Similarities between these verses and the story of the fire-bringing, fire-breathing prophet Elijah, whose heroism, like that of the Maccabees, reaches across religious differences, are unmistakable. The backdrop in both is a violent rejection of idol worship. But beyond that, you’ve got your sacrifices laid on an altar with wood (2 Macc. 1:21; 1 Kings 18:23, 33); you’ve got your water pouring and sprinkling  (2 Macc. 1:21; 1 Kings 18: 33–35); in both stories a cloud rolls in (2 Macc. 1:22; 1 Kings 18:44 ); and in both, a wondrous fire is kindled (2 Mac. 1:22; 1 Kings 18:38–39). Also in both stories, major praying and praise are part of the picture (2 Macc. 1:24–29; 1 Kings 18:39).

I leave my interfaith reflections for the moment to share with you how I celebrated Hanukkah week. In addition to candle-lighting, gift-giving, dreidel-spinning and latkes-eating, I decided that for my required continuing education day to renew my Israel tour guide license, I’d join a trip to Maccabee country, only about an hour from where I live, to see the newly discovered tombs some like to call the “graves of the Maccabees.” What a treasure trove! Even my favorite subject – what our faiths have in common – was represented.

Our guide was Dr. Amit Re’em of the Israel Antiquities Authority, who lives in Modi’in, the modern city named for the home town of the famed Mattathias and his sons, first and foremost the iconic Judah the Maccabee.  As Re’em took us around Modi’in, regaling us with stories of antiquities on every hill and dale, he explained that Holy Land scholars have been on a hunt for the Hasmoneans (the dynastic name of the Maccabees) for over 150 years  To make a long story short (for more info see suggested reading at the end of this blog), Re’em and his colleagues were drawn, like French, British and Israeli archaeologists before them, to the site where the ancient village of el-Medyeh once stood. As it turns out, that site, called Horbat HaGardi, has a lot to recommend it as the authentic Hasmonean home town. And that’s despite the fact that a nearby burial site, Qubur al-Yahud (“the graves of the Jews”) – whose tombs, though really old, actually belonged to anonymous ancient pagans or early Christians – has meanwhile become the “official” spot. By the way, try saying the name el-Medyeh out loud; it sounds like Modi’in, which is another of several recommendations for its authenticity, as you’ll read below.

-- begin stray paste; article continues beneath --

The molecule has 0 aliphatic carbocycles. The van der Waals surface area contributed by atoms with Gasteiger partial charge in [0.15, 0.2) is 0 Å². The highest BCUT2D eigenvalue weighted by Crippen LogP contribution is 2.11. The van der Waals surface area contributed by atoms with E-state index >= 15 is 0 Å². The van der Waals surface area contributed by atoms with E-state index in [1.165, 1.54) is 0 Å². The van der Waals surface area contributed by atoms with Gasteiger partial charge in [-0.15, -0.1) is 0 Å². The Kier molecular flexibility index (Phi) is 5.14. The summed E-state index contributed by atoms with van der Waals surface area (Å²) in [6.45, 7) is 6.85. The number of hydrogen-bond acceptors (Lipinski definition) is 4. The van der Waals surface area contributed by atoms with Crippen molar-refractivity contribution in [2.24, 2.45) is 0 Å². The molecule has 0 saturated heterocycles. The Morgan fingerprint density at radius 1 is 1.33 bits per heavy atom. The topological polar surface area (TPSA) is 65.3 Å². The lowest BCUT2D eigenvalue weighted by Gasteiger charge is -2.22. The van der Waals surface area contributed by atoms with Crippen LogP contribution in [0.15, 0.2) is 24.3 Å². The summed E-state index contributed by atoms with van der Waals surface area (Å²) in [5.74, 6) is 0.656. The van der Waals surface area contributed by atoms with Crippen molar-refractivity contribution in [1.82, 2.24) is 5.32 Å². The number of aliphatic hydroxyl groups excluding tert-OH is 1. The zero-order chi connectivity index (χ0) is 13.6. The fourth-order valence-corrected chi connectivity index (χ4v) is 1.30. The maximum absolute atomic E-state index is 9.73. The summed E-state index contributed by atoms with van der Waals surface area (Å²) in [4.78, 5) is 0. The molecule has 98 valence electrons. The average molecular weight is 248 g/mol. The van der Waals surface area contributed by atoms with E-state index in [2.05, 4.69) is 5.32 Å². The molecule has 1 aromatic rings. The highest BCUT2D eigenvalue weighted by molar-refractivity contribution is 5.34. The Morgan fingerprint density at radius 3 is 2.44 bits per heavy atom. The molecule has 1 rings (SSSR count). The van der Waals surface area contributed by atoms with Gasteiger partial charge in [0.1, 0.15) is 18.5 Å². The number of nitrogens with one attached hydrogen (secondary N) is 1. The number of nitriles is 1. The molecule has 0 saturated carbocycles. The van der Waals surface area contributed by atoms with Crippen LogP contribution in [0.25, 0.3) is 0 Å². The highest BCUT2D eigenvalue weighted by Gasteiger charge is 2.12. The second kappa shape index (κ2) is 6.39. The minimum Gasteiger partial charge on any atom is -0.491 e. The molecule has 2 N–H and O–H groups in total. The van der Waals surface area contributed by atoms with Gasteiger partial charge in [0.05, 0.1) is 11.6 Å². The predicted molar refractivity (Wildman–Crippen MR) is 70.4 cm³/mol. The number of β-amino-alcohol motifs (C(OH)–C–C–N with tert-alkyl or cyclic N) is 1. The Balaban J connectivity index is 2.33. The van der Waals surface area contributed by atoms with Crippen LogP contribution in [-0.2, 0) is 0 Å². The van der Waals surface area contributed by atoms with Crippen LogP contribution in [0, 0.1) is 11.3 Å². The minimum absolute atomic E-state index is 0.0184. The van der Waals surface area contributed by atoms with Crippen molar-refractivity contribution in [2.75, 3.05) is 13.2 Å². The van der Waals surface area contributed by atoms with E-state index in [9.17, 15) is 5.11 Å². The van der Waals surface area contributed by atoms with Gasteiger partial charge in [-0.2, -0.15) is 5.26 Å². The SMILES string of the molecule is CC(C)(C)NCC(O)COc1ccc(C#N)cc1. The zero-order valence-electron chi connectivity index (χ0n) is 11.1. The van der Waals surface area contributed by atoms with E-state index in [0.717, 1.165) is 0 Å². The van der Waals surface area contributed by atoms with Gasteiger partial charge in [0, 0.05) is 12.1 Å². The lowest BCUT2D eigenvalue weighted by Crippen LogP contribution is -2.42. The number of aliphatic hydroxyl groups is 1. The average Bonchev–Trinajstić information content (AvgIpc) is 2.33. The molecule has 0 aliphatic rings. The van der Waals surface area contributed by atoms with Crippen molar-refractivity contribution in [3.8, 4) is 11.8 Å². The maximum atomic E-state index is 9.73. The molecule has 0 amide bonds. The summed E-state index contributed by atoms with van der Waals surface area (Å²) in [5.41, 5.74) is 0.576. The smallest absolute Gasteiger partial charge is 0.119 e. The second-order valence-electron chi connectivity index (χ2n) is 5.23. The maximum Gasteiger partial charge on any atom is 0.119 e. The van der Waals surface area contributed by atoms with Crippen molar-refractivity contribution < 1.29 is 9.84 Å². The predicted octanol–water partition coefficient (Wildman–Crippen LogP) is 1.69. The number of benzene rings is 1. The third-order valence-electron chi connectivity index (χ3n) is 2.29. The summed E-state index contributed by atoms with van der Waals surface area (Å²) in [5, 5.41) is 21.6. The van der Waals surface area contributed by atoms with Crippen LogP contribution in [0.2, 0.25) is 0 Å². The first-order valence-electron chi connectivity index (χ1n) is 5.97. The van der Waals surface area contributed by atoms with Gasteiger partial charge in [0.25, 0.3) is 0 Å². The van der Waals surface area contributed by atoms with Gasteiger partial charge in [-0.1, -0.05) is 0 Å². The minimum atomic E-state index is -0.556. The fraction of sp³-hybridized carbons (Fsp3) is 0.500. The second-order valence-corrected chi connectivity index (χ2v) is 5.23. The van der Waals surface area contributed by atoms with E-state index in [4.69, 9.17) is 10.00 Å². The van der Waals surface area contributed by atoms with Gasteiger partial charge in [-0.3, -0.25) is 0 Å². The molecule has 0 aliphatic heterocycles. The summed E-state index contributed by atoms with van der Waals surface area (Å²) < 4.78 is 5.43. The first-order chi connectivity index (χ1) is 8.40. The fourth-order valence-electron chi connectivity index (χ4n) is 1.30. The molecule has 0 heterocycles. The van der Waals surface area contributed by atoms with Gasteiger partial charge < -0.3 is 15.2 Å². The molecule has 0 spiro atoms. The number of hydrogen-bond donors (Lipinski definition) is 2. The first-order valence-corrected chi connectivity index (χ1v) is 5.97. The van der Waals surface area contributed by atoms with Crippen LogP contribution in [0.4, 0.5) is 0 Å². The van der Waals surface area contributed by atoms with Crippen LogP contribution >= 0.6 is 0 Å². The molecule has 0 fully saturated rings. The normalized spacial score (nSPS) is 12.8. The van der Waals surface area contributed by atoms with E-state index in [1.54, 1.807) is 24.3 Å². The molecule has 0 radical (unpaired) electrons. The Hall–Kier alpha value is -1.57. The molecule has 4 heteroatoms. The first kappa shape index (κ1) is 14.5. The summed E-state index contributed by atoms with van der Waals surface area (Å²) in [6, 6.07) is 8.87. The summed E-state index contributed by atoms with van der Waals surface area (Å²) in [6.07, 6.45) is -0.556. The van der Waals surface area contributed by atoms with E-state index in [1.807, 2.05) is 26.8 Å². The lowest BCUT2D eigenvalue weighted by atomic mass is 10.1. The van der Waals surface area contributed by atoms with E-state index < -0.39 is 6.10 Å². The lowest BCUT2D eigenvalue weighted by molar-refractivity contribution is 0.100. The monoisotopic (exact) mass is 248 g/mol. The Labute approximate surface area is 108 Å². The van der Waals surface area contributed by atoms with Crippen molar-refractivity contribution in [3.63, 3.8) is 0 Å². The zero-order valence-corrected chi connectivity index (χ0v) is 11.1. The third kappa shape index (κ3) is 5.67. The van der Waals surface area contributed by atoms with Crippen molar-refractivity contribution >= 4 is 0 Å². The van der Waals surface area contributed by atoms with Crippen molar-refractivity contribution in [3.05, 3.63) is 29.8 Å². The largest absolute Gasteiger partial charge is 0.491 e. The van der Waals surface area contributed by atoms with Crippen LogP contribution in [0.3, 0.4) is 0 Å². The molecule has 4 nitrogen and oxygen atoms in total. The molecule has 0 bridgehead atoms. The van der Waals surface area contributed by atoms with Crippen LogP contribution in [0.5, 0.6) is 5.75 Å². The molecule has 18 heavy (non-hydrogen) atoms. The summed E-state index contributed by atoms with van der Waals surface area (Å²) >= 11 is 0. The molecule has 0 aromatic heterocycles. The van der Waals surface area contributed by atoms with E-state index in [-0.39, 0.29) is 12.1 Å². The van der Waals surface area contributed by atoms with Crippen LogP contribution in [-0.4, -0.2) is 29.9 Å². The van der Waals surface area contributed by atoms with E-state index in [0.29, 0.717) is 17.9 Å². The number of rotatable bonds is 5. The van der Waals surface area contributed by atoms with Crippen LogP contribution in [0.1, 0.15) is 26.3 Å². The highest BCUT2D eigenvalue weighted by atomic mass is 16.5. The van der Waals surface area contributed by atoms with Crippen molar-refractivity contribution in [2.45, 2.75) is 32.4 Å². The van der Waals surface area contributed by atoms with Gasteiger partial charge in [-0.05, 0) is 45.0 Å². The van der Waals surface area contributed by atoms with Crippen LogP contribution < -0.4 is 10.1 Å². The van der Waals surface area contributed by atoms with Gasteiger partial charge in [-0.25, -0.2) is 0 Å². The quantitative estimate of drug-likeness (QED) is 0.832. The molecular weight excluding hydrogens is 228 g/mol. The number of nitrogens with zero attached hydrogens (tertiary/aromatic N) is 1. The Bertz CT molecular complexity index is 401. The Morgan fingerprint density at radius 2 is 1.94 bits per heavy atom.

There’s an old tomb building at the site, where one Sheikh Garbawi (“the sheikh of the west”) is buried. In recent years, local devotees of Mattathias have utterly disregarded the Muslim origins of the sheikh; for them this is none other than the final resting place of the priestly paterfamilias of the Maccabees, and they have even installed a tombstone stating as much.

 

Part of the arched entryway to the tomb of Mattathias, a.k.a. Sheikh Garbawi

Part of the arched entryway to the tomb of Mattathias, a.k.a. Sheikh Garbawi.

The tombstone with the words "Mattathias the high priest" and a dedication, in the Sheikh Garbawi tomb structure